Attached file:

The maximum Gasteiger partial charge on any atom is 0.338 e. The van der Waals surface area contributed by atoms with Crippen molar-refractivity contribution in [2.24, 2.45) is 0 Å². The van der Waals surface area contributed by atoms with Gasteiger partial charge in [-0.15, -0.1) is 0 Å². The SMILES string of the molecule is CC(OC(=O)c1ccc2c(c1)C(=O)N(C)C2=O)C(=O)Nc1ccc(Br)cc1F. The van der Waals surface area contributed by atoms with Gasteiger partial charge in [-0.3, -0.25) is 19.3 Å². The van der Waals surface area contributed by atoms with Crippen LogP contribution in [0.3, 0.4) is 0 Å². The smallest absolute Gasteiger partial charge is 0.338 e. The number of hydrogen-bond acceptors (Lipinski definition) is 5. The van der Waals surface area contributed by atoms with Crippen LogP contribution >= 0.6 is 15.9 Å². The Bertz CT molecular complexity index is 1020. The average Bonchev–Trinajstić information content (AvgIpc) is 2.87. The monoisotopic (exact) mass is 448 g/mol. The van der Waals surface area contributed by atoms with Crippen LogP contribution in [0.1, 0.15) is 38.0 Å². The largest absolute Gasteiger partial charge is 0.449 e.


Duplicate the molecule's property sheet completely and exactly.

The maximum Gasteiger partial charge on any atom is 0.338 e. The van der Waals surface area contributed by atoms with Crippen molar-refractivity contribution in [2.24, 2.45) is 0 Å². The van der Waals surface area contributed by atoms with Gasteiger partial charge in [-0.15, -0.1) is 0 Å². The SMILES string of the molecule is CC(OC(=O)c1ccc2c(c1)C(=O)N(C)C2=O)C(=O)Nc1ccc(Br)cc1F. The van der Waals surface area contributed by atoms with Gasteiger partial charge in [-0.3, -0.25) is 19.3 Å². The van der Waals surface area contributed by atoms with Crippen LogP contribution in [0.3, 0.4) is 0 Å². The smallest absolute Gasteiger partial charge is 0.338 e. The number of hydrogen-bond acceptors (Lipinski definition) is 5. The van der Waals surface area contributed by atoms with Crippen LogP contribution >= 0.6 is 15.9 Å². The Bertz CT molecular complexity index is 1020. The average Bonchev–Trinajstić information content (AvgIpc) is 2.87. The monoisotopic (exact) mass is 448 g/mol. The van der Waals surface area contributed by atoms with Crippen LogP contribution in [0.1, 0.15) is 38.0 Å². The largest absolute Gasteiger partial charge is 0.449 e.